To Cora Hendricks from Senn (Cora’s son & Bertha’s brother) – December 30, 1918
United States Military Academy
West Point, New York
My dearest mother,
I have just come back from a session at the Kay-det Hospital and I’m rather sore after it.
There is absolutely no use of my trying to go through this place – they won’t let me. The doctor said that aside from my eyes, I was the very kind of man he would like to see here and that he admired my dad. ____ ____ ____perhaps, though over eye strain.
He said that I could undoubtedly get along O.K. in a college where grades are turned in in month and six month periods, but that it would be absolutely impossible to get along where a continuous tension was kept up by the system of weekly marking.
I’ve said if I didn’t turn in my resignation at once, he would be obliged to put me in sick confine merit where I couldn’t use my eyes.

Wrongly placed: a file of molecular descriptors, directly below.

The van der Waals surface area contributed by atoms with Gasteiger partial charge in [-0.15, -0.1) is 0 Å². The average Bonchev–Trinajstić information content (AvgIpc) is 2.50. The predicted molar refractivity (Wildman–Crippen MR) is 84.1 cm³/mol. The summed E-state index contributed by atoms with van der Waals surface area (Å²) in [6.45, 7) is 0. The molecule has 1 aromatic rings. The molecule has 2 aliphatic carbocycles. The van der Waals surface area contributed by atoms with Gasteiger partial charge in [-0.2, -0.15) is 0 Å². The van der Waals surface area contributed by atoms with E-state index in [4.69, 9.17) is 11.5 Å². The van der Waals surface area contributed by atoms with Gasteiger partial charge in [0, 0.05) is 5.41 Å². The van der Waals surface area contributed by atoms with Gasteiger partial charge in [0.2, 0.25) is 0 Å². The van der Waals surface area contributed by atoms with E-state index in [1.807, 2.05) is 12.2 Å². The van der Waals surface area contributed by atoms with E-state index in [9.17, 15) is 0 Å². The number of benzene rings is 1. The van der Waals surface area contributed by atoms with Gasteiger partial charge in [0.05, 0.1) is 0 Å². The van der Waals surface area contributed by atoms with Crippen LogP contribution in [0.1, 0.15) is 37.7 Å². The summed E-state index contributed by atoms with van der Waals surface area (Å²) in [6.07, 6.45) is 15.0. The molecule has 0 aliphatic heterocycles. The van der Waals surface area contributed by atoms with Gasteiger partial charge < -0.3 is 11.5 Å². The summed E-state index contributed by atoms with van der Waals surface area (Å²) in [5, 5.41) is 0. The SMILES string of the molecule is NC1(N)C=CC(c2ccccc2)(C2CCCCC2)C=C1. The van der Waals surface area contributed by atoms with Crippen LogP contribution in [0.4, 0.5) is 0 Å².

It makes me absolute mad and I’m going to study engineering or something where at least I can work and study in peace.
___ _____I’m not, why, I’ll earn enough next summer to make up my forfeit.
Please send me your permission to resign or rather, please forward it to the Commandant of Cadets, as I may be on my way shortly.
I’ve tried my damnedest, and no one can accuse me of quitting because of _____ because I’m recognized. It’s simply that I can’t afford to lose the time that I must if I stay here. A sick confine merit means another turn back or a mental deficiency.
I want to enter G.W. University in January. I’m sorry, but I’ve come to the conclusion that perhaps it isn’t a good idea to try and do something that you can’t qualify for in every way. There is no doubt about my eyes being far below par and perhaps the medic is right. I’ve lost a lot of time and I can’t afford to lose any more.
1134 S. Barrack